“Tired. I have so much to do. The addition has the whole back half of the house torn up. I can’t keep up with the dust and mess.” She frowned at Michael. “And I’m still working three days a week.”
“We gotta pay for the new addition somehow,” he said.
“Well, I definitely don’t think I’m going to be able to stay at work as long with this baby,” she said petulantly.
“Your health and the health of the baby are more important,” my mother declared.
“Tell me about the addition,” I said. “You hired Donovan Construction, right?”
“Um, well…” she stuttered. “No.”
My jaw dropped. “You’re kidding.” I looked from Tanya to Michael and back again. Neither met my gaze. “Why not?”
My mother snorted. “Why should they hire somebody like that? Leo Donovan doesn’t need the work. Not with Olivia’s money.”
I gaped at her. “Really? That’s why?” I turned to Tanya. “Did you even get an estimate? Leo would have beaten anyone’s price for you. Because you’re my sister.”
“We, uh… just thought it would be a good idea to support a contractor who really needed the job,” Tanya said, looking to Michael for backup. He nodded obediently.
I shook my head. “Ok, whatever you say… So how is work coming along?”
She described the changes they were making to their Colonial home. They were enlarging the family room on the first floor and adding another bedroom the second. “So we’re going to need to start from scratch. I got rid of all our stuff after Christopher went to his big boy bed. I figured we’d stop at two but here we are.”
“Right, so tell me about he shower,” I said. “When and where is it?”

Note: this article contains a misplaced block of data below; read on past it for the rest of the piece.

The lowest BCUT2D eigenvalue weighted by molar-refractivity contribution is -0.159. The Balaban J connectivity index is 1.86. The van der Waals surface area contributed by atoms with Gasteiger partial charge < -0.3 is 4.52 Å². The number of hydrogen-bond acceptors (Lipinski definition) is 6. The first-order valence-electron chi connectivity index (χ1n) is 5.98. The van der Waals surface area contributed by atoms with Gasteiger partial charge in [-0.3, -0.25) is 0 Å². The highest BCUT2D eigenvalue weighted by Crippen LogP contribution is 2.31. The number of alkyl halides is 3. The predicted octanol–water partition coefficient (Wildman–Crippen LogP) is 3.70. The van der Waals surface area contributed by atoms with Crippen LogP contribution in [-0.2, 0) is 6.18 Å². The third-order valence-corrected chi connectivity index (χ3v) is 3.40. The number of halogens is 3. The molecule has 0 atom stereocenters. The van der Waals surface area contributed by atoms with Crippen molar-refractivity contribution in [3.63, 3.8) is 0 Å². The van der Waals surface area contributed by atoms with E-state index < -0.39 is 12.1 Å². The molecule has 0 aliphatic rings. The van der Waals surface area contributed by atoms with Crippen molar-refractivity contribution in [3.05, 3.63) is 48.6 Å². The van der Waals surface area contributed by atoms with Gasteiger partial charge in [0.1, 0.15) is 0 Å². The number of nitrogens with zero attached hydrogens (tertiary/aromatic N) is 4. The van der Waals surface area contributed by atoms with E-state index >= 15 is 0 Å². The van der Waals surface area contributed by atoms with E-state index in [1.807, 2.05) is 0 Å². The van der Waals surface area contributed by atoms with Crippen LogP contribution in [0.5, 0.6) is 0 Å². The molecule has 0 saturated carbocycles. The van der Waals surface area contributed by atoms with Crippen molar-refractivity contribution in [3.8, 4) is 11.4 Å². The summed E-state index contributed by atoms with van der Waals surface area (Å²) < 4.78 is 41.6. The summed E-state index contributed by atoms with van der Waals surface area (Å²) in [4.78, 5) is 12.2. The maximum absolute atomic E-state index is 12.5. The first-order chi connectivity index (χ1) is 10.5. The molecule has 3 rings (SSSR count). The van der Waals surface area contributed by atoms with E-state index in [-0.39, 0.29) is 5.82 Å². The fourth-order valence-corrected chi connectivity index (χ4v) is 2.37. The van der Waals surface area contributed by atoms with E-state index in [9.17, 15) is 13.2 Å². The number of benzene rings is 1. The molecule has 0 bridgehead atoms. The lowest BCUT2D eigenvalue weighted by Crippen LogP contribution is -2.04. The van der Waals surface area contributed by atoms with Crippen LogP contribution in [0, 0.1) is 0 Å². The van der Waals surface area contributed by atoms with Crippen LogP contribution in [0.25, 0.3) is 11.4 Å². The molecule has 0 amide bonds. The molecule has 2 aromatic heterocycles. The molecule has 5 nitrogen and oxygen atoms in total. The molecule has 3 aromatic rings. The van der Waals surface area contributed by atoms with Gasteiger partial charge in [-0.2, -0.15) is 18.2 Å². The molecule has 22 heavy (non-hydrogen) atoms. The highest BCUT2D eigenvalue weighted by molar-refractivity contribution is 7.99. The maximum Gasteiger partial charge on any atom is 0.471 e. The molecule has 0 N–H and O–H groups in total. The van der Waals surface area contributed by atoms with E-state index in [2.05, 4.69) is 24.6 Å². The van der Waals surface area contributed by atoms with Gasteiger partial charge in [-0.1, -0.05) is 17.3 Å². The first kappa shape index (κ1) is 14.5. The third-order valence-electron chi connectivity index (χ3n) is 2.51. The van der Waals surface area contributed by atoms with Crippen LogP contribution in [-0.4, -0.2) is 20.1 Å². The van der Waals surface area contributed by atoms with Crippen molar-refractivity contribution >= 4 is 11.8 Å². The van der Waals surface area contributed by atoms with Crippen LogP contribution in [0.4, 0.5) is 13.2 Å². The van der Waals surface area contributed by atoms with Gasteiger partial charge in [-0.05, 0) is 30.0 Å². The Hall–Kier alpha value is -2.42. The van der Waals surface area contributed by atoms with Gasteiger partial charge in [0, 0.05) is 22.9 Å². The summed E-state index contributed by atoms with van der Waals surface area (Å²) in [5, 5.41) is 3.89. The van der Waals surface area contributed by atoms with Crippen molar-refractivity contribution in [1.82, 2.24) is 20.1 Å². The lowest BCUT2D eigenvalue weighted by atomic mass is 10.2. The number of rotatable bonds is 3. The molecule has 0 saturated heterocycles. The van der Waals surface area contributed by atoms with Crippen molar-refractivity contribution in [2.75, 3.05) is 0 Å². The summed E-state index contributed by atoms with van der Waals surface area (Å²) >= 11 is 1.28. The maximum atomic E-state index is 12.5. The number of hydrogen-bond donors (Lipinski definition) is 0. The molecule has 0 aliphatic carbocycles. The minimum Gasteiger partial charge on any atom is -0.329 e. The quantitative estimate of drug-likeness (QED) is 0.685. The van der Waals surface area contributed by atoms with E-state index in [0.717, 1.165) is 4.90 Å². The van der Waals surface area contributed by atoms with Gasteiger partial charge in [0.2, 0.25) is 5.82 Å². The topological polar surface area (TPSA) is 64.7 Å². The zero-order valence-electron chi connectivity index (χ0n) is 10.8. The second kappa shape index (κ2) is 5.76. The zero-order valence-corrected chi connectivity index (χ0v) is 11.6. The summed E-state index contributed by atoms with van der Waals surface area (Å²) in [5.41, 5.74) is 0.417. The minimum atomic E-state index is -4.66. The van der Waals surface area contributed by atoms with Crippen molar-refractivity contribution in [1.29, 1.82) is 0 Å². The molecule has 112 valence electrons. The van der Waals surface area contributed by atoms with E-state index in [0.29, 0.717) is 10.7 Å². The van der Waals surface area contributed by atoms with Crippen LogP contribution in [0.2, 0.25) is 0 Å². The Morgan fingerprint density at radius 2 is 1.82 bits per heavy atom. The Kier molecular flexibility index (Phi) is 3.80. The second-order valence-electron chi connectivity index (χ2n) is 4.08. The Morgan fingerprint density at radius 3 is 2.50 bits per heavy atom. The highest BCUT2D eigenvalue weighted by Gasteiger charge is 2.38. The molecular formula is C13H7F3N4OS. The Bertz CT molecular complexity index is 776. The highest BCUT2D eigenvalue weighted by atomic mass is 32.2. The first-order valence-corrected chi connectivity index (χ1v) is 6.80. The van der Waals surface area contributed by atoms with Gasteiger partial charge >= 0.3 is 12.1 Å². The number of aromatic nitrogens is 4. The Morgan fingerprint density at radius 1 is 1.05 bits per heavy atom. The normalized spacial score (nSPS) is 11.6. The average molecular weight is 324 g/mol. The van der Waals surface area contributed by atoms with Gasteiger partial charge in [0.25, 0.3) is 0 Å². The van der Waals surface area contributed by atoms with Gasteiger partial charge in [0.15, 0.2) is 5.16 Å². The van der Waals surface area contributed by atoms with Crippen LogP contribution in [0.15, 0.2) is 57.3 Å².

“We’ve rented out the senior center in Hilltown for the last Saturday in January. I have the caterer lined up…”
“Whoa, hold on,” I said raising a hand. “Why don’t you let me cater it for you? It can be my gift.”
Tanya frowned. “You don’t do catering.”
“Well, no, but I can certainly do it for your shower.”
“I already have the menu planned…”
“Tanya, I can do whatever you want, you know that…”
“No. It’s too late. We’ve already paid the deposit,” my mother said. “We’re not going back on our word.”
I was stunned. Stunned and hurt. I couldn’t believe they hadn’t even thought to ask me about providing food for the event. I swallowed hard. “Would you like a cake, at least? I could do a custom baby cake….”
“Um, we… um… already ordered a cake. From Costco,” Tanya said, looking at her hands.
“Their cakes are wonderful,” my mother stated. “I’ve never had a bad thing from their bakery department.”
“Irena,” my father muttered.
“What? It’s true.”
“Mom,” I said quietly. “Why wouldn’t you think to let me make the cake? It’s my profession.”
“Your profession?” She repeated. “That’s rich.” Then sighing heavily, she said, “You always did think an awful lot of yourself didn’t you?”
“What’s that supposed to mean?” I snapped.
“Tsk. I don’t know where you got the idea that you’re so much better than the rest of us.”
“When did I ever say that?” I demanded.
“You didn’t have to. You show it by your actions.” She counted off on her fingers. “State college wasn’t good enough for you, you had to go out to Pittsburgh to that fancy culinary school. And then if that wasn’t enough, you insisted on spending that semester in Paris. Well, la de da. Then when you do finally come home and get a nice stable job, even that’s not good enough. You have to open that ridiculous, pretentious-sounding cafe…”
“That’s enough!” Zada bellowed, bringing his fist down on the table. “Irena, not one more word! You have been banging that drum for too long. I, for one, have had enough of it.” he turned to me. “I am proud of you my dear. Don’t listen to this garbage.”
Tears welled up and threatened to spill over. “Thank you Zada,” I rasped. No one else would look at me. “I… I’m going to go.”
“Maya, don’t leave,” my father said, grabbing my arm. He glared at my mother, who wouldn’t meet his gaze. “Irena, say something.”
“I was told to be quiet,” she snipped. “I have nothing to say.”
“It’s ok, Daddy,” I said, tears streaming down my face. “I don’t want to hear anything she has to say, anyway.”
As I turned for the door, my mother called, “Wait!”
She strode to the counter where my tray of cookies sat waiting. “Take these with you. We don’t want them.”
I snatched the tray from her hands and dumped the cookies all over the floor. Then with my tray in hand I ran for the door.